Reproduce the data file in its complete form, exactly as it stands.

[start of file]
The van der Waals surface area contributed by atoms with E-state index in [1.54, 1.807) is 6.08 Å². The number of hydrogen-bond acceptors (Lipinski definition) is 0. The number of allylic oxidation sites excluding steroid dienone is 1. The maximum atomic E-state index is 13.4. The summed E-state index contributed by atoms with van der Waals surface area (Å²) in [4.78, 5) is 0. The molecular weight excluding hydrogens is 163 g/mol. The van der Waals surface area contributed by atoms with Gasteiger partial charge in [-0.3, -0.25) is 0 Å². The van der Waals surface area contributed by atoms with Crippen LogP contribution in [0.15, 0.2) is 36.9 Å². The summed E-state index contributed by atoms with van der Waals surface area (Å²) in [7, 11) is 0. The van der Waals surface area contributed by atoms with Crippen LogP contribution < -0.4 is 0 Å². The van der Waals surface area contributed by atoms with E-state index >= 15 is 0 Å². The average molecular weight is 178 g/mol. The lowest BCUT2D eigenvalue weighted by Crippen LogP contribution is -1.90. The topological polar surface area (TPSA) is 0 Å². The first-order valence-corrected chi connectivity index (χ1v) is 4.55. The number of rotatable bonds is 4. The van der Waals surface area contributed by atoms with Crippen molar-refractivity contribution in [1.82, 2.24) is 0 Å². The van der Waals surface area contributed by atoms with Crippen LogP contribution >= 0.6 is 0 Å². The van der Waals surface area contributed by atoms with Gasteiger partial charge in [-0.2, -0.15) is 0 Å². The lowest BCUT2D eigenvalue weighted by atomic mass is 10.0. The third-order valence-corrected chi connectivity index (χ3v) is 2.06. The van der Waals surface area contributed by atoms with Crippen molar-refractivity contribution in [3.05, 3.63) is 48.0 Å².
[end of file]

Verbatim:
The van der Waals surface area contributed by atoms with E-state index in [1.54, 1.807) is 6.08 Å². The number of hydrogen-bond acceptors (Lipinski definition) is 0. The number of allylic oxidation sites excluding steroid dienone is 1. The maximum atomic E-state index is 13.4. The summed E-state index contributed by atoms with van der Waals surface area (Å²) in [4.78, 5) is 0. The molecular weight excluding hydrogens is 163 g/mol. The van der Waals surface area contributed by atoms with Gasteiger partial charge in [-0.3, -0.25) is 0 Å². The van der Waals surface area contributed by atoms with Crippen LogP contribution in [0.15, 0.2) is 36.9 Å². The summed E-state index contributed by atoms with van der Waals surface area (Å²) in [7, 11) is 0. The van der Waals surface area contributed by atoms with Crippen LogP contribution < -0.4 is 0 Å². The van der Waals surface area contributed by atoms with E-state index >= 15 is 0 Å². The average molecular weight is 178 g/mol. The lowest BCUT2D eigenvalue weighted by Crippen LogP contribution is -1.90. The topological polar surface area (TPSA) is 0 Å². The first-order valence-corrected chi connectivity index (χ1v) is 4.55. The number of rotatable bonds is 4. The van der Waals surface area contributed by atoms with Crippen molar-refractivity contribution in [1.82, 2.24) is 0 Å². The van der Waals surface area contributed by atoms with Crippen LogP contribution >= 0.6 is 0 Å². The van der Waals surface area contributed by atoms with Gasteiger partial charge in [-0.2, -0.15) is 0 Å². The lowest BCUT2D eigenvalue weighted by atomic mass is 10.0. The third-order valence-corrected chi connectivity index (χ3v) is 2.06. The van der Waals surface area contributed by atoms with Crippen molar-refractivity contribution in [3.05, 3.63) is 48.0 Å².